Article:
Vassa in the Night is set in America but I would have loved it if this was set in Russia.
The magic in this book is so insane and crazy, I loved it so much.
I didn't find this book to have much of a plot. No one was really doing
Elizabeth Gold
Mar 24, 2016 rated it it was amazing
Shelves: best-ya-books
This is what a YA book should be -- dark, specific, weird... Vassa lives in a dystopian futuristic Brooklyn with Erg, the doll who lives in her pocket. There is so much wonderful imagery. The perilous journey Vassa must take to Baba Yar's convenience store, the scuttling helpers there. The whole thing is like Tim Burton meets Judy Bloom in a Salvador Dali painting. Or maybe Madeline L'Engle meets Fellini. Whichever: read and love. ...more
Mar 27, 2017 added it
Fantasy? Magical realism? Wherever it falls, I so enjoyed the accelerating madness of this dark tale.
Ashley Daviau
Jan 26, 2018 rated it it was amazing
This book was so wonderfully weird, I was instantly hooked from page one and I was only drawn more in as it went on. Everything about it was so original, it was totally unlike anything I’ve ever read before and I couldn’t have loved it more.

Vassa was such an excellent character, something about her just clicked with me and I was incredibly invested in what would happen to her and how her story would turn out.

I also really loved the role that Night played in the story, it was just pure magic an
Nicay Magnate
Nov 27, 2016 rated it really liked it  ·  review of another edition

Originally posted at The Nerdy side of a Queen


“Night knows you, Vassa.”

In Brooklyn, the night was much longer than an ordinary night as the BY store appeared in their little town. Vassa was living with her stepmother and her two stepsisters after her mother died and her father leave them alone.

One night, when Stephanie – the step sister of Vassa instructed her to buy some bulbs in the BY store; she hesitates for a moment because the BY store was well-known for being the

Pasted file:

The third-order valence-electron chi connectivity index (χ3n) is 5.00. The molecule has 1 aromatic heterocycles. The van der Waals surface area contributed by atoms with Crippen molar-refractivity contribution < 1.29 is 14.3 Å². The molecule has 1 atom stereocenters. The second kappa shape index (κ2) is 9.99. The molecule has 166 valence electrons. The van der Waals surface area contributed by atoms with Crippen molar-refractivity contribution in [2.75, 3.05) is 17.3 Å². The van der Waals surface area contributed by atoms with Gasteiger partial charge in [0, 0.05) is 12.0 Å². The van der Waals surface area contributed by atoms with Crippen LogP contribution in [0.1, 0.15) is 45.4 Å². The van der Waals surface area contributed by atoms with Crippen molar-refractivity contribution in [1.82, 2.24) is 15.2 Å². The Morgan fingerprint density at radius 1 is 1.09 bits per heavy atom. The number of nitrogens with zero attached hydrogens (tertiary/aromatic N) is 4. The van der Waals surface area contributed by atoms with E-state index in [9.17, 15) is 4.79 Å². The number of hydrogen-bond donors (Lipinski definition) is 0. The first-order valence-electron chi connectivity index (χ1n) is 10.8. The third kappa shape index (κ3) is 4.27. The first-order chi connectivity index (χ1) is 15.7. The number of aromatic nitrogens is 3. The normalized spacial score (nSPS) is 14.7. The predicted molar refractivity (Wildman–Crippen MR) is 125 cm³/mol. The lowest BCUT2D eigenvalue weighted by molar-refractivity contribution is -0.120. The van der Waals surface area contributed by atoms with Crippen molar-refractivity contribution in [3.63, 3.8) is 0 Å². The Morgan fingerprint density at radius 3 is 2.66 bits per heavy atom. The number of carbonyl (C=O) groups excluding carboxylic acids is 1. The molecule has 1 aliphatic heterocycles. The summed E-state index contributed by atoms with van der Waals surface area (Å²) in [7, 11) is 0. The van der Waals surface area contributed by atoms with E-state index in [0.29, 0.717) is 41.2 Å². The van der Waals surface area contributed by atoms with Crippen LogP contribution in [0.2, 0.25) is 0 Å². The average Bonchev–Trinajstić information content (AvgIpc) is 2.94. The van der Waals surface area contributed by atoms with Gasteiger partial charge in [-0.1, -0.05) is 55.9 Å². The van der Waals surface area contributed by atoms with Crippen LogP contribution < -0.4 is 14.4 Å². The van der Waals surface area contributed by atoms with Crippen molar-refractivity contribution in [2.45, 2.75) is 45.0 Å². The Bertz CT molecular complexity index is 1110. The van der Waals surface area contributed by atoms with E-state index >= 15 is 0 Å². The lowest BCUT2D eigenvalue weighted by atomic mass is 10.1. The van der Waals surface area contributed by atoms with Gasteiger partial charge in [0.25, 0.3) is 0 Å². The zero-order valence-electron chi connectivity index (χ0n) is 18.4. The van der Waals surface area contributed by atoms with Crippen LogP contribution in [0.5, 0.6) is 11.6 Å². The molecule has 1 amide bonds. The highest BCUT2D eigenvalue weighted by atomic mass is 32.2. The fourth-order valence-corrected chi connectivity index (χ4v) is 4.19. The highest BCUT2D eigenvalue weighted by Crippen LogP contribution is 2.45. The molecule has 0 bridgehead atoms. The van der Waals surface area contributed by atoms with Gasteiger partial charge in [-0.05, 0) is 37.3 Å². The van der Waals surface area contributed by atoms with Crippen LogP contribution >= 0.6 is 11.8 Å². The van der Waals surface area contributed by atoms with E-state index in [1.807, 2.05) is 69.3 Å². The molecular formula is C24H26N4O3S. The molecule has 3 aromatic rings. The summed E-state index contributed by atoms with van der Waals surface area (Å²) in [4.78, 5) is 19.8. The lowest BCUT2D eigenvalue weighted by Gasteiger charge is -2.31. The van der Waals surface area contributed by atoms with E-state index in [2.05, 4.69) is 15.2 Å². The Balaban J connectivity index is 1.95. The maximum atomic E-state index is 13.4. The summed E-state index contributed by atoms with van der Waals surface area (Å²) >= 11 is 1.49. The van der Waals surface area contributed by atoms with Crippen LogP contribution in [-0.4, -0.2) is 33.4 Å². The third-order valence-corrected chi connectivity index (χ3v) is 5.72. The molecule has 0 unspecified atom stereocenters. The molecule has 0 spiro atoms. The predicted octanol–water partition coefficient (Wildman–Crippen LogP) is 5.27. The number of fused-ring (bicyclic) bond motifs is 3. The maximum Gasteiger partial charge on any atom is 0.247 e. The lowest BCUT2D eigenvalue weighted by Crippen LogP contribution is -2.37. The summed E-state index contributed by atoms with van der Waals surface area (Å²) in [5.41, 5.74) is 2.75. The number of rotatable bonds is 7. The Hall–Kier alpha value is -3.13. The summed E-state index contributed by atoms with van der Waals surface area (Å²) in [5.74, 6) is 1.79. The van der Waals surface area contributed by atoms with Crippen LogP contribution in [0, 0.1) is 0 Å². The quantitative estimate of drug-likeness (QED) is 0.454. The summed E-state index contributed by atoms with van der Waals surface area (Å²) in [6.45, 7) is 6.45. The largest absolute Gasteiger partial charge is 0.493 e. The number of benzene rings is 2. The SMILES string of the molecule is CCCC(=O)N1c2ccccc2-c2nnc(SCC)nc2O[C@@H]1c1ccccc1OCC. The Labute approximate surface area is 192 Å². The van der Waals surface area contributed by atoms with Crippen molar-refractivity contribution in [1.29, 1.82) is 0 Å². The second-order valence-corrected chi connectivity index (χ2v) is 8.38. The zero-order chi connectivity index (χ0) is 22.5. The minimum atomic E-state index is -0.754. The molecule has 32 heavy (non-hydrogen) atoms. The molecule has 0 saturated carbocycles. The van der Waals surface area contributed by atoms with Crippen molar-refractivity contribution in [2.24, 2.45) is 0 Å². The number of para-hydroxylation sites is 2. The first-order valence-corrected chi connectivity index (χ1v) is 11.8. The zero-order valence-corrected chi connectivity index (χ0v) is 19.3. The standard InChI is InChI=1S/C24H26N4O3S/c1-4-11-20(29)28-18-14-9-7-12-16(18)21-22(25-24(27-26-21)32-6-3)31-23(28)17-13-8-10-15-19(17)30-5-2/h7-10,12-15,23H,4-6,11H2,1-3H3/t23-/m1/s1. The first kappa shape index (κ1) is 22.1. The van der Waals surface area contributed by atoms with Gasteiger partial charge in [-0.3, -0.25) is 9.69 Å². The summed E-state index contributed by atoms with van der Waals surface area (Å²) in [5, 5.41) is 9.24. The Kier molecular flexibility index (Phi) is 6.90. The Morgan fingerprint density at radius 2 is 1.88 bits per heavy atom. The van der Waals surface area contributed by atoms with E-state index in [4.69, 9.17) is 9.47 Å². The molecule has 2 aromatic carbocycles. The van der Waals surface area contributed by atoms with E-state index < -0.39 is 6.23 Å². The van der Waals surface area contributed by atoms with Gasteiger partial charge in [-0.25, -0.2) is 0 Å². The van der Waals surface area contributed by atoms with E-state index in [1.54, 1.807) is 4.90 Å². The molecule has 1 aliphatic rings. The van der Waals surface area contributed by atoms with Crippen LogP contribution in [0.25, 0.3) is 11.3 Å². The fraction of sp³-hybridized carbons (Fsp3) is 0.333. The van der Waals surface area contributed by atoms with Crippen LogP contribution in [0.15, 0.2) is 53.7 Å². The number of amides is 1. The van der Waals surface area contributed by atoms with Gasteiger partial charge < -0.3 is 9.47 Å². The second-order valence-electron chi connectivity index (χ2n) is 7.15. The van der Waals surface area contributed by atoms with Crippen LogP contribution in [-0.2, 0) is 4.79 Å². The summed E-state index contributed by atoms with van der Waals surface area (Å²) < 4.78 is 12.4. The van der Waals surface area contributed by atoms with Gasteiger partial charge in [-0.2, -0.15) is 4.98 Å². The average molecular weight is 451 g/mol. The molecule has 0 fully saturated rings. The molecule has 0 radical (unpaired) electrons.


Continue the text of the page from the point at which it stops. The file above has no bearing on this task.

May 07, 2016 rated it liked it  ·  review of another edition
Shelves: netgalley
Vassa lives in an enchanted version of modern Brooklyn with her step sisters and step mother and her magical talking doll that her mother had given her when she was a child. One night when Vassa returns home her step sister tells Vassa she needs to head to the local store to pick up some light bulbs. The problem with this is the only store open late at night is the local convenience store that is run by Babs Yagg who has a policy of beheading shoplifters whether they are truly guilty or not.

Jun 02, 2017 rated it liked it
too weird and too much obsession with the night. also at the end, the painting part with vassa was too confusing to me. it was more like vassa was stumbling in to things by chance rather than adventure during these nights. her toughness was just for the act, she was nothing more than a confused girl throughout the book. also i didn't understand what in the world picnic & pangolin said through the book. at least make the characters say something normal people can understand. no it does not make i ...more
This was such an odd but wonderful book. It is a Russian fairytale retelling set in modern day Brooklyn, New York where a magical convience store is open 24/7 and the shop owner beheads shoplifters and hangs their heads on pikes outside the store. The police become befuddled or confused whenever they go to arrest the shop owner so the store becomes a part of the community. Vassa, a teenage girl whose mother died and father choose to become a literal dog, lives with her stepmother and half/step-s ...more
Jul 26, 2016 rated it really liked it
A dark fantasy based on the Vasilisa the Beautiful fairy-tale. Strongly reminiscent of Catherynne M. Valente and Frances Hardinge, I would recommend if you like your YA fantasy to be dark and weird and beautiful.